Musical Moment: Beethoven’s 5th Symphony

Musical Moment: Beethoven’s 5th Symphony

By D.T. Baker, ESO Musicologist

My program notes for the Beethoven Fifth Symphony, which the Edmonton Symphony Orchestra will present on February 25 & 26, mention that the symphony begins with the most famous four notes in music history. I truly believe that to be the case, but that very fame has inevitably gotten in the way of appreciating what is really going on in this work.

This brief note is my (probably vain) attempt to say, “Knock it off! Let’s move on.” So now, let me try to explain.

Ba-ba-ba-BOM – we all know the opening, and excerpted from the whole, those notes have taken on a life entirely their own. It was Beethoven’s early biographer, Anton Schindler, who claimed that Beethoven said to him that those four notes represent “Fate knocking at the door.” But trusting Schindler with this is a leap of faith from which we should restrain ourselves. Schindler liked to claim a closer friendship with Beethoven than he likely had, and seems to have changed his story more than once. And truly, Beethoven had no trouble making it clear when he wanted to let us know something extra-musical about his works. His Sixth Symphony, for example, has detailed descriptions of the inspiration for each movement in Beethoven’s own hand. So right out of the gate, let’s get past this whole “fate knocking” thing.

The rhythm of the notes – short-short-short-long, while crucial to the entire symphony, has also become stretched out of proportion over the years. That same sequence is also the Morse code for the letter “V,” and during World War Two, with Winston Churchill’s habit of flashing a “V for victory” sign with his fingers, those four notes from the Fifth became associated with the idea of Allied victory. That Beethoven was German, of course, only makes that ironic.

These days, we hear those four notes, divorced from the remaining half-hour-plus of the symphony, everywhere. From ringtones to TV ads, they are omnipresent.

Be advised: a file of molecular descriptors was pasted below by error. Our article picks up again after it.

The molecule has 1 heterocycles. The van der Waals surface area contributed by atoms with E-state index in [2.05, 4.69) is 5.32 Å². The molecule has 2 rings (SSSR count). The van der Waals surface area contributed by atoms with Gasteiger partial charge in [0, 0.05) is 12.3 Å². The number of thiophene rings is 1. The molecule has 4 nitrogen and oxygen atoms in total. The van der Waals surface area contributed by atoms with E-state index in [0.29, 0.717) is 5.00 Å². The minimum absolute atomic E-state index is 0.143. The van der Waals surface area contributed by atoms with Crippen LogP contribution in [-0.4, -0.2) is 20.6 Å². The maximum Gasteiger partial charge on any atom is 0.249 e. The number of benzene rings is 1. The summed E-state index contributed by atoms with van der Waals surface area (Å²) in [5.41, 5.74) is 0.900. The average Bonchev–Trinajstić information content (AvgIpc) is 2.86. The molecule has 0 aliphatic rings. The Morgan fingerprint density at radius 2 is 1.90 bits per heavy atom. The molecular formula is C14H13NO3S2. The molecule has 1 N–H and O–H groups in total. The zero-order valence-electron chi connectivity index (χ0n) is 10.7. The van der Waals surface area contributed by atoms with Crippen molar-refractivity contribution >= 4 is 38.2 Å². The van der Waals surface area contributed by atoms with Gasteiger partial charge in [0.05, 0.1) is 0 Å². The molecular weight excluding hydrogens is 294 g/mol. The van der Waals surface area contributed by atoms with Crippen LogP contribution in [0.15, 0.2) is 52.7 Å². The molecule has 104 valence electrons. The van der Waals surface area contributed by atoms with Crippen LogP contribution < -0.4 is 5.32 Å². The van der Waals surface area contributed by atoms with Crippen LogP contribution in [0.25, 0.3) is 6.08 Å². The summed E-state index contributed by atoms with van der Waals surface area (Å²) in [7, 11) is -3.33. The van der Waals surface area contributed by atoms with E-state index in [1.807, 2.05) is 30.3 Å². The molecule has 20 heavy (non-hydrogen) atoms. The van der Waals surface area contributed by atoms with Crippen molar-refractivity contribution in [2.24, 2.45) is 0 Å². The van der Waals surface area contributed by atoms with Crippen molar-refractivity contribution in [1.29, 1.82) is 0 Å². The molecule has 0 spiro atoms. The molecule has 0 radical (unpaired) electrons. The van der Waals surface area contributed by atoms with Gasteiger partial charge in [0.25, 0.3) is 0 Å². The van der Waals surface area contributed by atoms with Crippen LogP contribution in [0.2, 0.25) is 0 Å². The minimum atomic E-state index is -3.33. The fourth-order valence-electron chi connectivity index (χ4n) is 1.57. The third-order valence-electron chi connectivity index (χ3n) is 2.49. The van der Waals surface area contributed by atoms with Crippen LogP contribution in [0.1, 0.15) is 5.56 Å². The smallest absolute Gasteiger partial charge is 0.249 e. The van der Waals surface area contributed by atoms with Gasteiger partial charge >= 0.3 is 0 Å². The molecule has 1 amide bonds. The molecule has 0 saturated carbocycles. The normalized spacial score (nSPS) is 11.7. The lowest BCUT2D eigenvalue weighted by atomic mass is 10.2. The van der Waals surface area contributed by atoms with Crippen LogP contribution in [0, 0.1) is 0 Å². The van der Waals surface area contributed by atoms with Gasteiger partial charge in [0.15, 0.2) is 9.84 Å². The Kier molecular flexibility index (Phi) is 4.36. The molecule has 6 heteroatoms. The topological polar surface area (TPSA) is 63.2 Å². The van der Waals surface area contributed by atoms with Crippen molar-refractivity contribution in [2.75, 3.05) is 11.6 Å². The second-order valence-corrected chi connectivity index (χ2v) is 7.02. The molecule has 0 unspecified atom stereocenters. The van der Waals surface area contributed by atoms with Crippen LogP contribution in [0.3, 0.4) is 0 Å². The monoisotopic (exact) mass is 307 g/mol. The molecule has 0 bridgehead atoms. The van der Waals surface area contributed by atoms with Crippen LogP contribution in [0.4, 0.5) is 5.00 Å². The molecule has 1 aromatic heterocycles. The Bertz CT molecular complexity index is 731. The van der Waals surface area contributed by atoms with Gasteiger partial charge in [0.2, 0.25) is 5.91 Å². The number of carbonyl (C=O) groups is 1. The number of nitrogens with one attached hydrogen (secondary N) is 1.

All of this makes it hard to truly appreciate what Beethoven achieved with those four notes in reality. The Fifth Symphony, taken as a whole – which is how it should be taken, after all – is a staggering, remarkable, and significant addition to the canon of western art music. From this simplest of beginnings, Beethoven erects a cohesive, four-movement tower, a musical journey from darkness to light, while never once straying particularly far from this humble opening. The rhythm – the short-short-short-long just mentioned – is key to every movement of the piece, and the sequence (from the fifth of the scale to the minor third) is also replicated often. It is the rock-solid foundation for the tower, if you like, and the dramatic and musical journey is one of the most thrilling in all of music.

In some ways, what Beethoven created with the Fifth Symphony gives is a glimpse of what he would later achieve with the Ninth. The Ninth Symphony is the only other symphony he composed that begins in the minor key (the first movement) and concludes in the major (the fourth movement). It is similarly a journey from darkness to light, but on a grander scale, as the Ninth brings in soloists, choir, and a paean to a united humanity.

Had Beethoven really wanted us to imagine Fate, he’d have told more people than a single hanger-on. I will leave the last words to Arthur Fiedler. The famous Italian conductor who led the NBC Symphony Orchestra was asked (as have countless conductors) what he thought the famous four notes represented. “To me,” he said dismissively, “they represent three Gs and an E-flat.”

Right on.

- D.T. Baker

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